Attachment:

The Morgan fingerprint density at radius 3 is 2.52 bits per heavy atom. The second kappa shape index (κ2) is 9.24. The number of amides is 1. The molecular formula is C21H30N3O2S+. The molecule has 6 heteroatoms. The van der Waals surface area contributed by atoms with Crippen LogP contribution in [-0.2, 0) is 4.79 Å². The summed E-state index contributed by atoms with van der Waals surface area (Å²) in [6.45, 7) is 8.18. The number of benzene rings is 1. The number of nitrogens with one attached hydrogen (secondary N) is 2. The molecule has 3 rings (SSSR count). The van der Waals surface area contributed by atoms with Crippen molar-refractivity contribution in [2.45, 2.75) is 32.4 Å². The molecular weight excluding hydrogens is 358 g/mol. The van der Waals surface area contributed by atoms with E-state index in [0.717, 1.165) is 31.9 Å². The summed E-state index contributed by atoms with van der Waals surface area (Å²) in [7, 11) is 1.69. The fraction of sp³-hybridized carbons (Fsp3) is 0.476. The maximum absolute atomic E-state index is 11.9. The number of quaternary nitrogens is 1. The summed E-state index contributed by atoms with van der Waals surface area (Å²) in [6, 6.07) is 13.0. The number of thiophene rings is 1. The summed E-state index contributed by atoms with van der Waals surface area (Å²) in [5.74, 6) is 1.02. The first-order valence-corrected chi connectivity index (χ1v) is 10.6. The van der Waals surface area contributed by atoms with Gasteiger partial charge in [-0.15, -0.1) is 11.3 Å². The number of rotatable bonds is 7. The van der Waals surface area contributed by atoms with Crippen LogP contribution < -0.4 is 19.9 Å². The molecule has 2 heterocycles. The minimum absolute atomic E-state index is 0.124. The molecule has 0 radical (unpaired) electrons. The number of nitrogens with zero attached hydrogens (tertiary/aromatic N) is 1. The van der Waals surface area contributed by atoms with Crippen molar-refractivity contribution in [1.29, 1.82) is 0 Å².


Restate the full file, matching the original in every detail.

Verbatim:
The Morgan fingerprint density at radius 3 is 2.52 bits per heavy atom. The second kappa shape index (κ2) is 9.24. The number of amides is 1. The molecular formula is C21H30N3O2S+. The molecule has 6 heteroatoms. The van der Waals surface area contributed by atoms with Crippen LogP contribution in [-0.2, 0) is 4.79 Å². The summed E-state index contributed by atoms with van der Waals surface area (Å²) in [6.45, 7) is 8.18. The number of benzene rings is 1. The number of nitrogens with one attached hydrogen (secondary N) is 2. The molecule has 3 rings (SSSR count). The van der Waals surface area contributed by atoms with Crippen molar-refractivity contribution in [2.45, 2.75) is 32.4 Å². The molecular weight excluding hydrogens is 358 g/mol. The van der Waals surface area contributed by atoms with E-state index in [0.717, 1.165) is 31.9 Å². The summed E-state index contributed by atoms with van der Waals surface area (Å²) in [7, 11) is 1.69. The fraction of sp³-hybridized carbons (Fsp3) is 0.476. The maximum absolute atomic E-state index is 11.9. The number of quaternary nitrogens is 1. The summed E-state index contributed by atoms with van der Waals surface area (Å²) in [6, 6.07) is 13.0. The number of thiophene rings is 1. The summed E-state index contributed by atoms with van der Waals surface area (Å²) in [5.74, 6) is 1.02. The first-order valence-corrected chi connectivity index (χ1v) is 10.6. The van der Waals surface area contributed by atoms with Gasteiger partial charge in [-0.15, -0.1) is 11.3 Å². The number of rotatable bonds is 7. The van der Waals surface area contributed by atoms with Crippen LogP contribution < -0.4 is 19.9 Å². The molecule has 2 heterocycles. The minimum absolute atomic E-state index is 0.124. The molecule has 0 radical (unpaired) electrons. The number of nitrogens with zero attached hydrogens (tertiary/aromatic N) is 1. The van der Waals surface area contributed by atoms with Crippen molar-refractivity contribution in [1.29, 1.82) is 0 Å².